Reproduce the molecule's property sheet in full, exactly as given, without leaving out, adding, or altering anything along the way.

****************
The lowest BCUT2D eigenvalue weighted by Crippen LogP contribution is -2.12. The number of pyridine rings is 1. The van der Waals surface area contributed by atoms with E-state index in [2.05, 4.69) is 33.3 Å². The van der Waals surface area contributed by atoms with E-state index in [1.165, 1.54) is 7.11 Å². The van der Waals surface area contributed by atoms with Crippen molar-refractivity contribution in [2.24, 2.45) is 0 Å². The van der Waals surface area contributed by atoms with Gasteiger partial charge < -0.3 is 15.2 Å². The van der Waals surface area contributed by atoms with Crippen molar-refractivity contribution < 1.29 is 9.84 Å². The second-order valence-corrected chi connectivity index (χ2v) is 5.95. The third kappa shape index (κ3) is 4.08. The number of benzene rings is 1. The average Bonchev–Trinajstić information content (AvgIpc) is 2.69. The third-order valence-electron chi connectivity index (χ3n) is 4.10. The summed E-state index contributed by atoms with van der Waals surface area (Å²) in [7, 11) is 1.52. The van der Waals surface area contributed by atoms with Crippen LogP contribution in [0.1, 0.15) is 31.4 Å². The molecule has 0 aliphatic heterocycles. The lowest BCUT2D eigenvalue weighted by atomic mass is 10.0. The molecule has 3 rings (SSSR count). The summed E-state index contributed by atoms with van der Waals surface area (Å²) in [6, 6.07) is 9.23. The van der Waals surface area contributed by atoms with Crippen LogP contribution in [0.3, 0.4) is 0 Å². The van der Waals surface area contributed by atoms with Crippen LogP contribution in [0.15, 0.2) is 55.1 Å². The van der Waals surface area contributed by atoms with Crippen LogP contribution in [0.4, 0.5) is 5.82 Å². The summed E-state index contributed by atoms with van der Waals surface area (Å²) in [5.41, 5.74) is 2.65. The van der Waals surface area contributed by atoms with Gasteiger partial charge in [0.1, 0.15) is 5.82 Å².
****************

The lowest BCUT2D eigenvalue weighted by Crippen LogP contribution is -2.12. The number of pyridine rings is 1. The van der Waals surface area contributed by atoms with E-state index in [2.05, 4.69) is 33.3 Å². The van der Waals surface area contributed by atoms with E-state index in [1.165, 1.54) is 7.11 Å². The van der Waals surface area contributed by atoms with Crippen molar-refractivity contribution in [2.24, 2.45) is 0 Å². The van der Waals surface area contributed by atoms with Gasteiger partial charge < -0.3 is 15.2 Å². The van der Waals surface area contributed by atoms with Crippen molar-refractivity contribution < 1.29 is 9.84 Å². The second-order valence-corrected chi connectivity index (χ2v) is 5.95. The third kappa shape index (κ3) is 4.08. The number of benzene rings is 1. The average Bonchev–Trinajstić information content (AvgIpc) is 2.69. The third-order valence-electron chi connectivity index (χ3n) is 4.10. The summed E-state index contributed by atoms with van der Waals surface area (Å²) in [7, 11) is 1.52. The van der Waals surface area contributed by atoms with Crippen LogP contribution in [0.1, 0.15) is 31.4 Å². The molecule has 0 aliphatic heterocycles. The lowest BCUT2D eigenvalue weighted by atomic mass is 10.0. The molecule has 3 rings (SSSR count). The summed E-state index contributed by atoms with van der Waals surface area (Å²) in [6, 6.07) is 9.23. The van der Waals surface area contributed by atoms with Crippen LogP contribution in [0.3, 0.4) is 0 Å². The van der Waals surface area contributed by atoms with Crippen LogP contribution in [0.15, 0.2) is 55.1 Å². The van der Waals surface area contributed by atoms with Crippen LogP contribution in [0.4, 0.5) is 5.82 Å². The summed E-state index contributed by atoms with van der Waals surface area (Å²) in [5.41, 5.74) is 2.65. The van der Waals surface area contributed by atoms with Gasteiger partial charge in [0.1, 0.15) is 5.82 Å².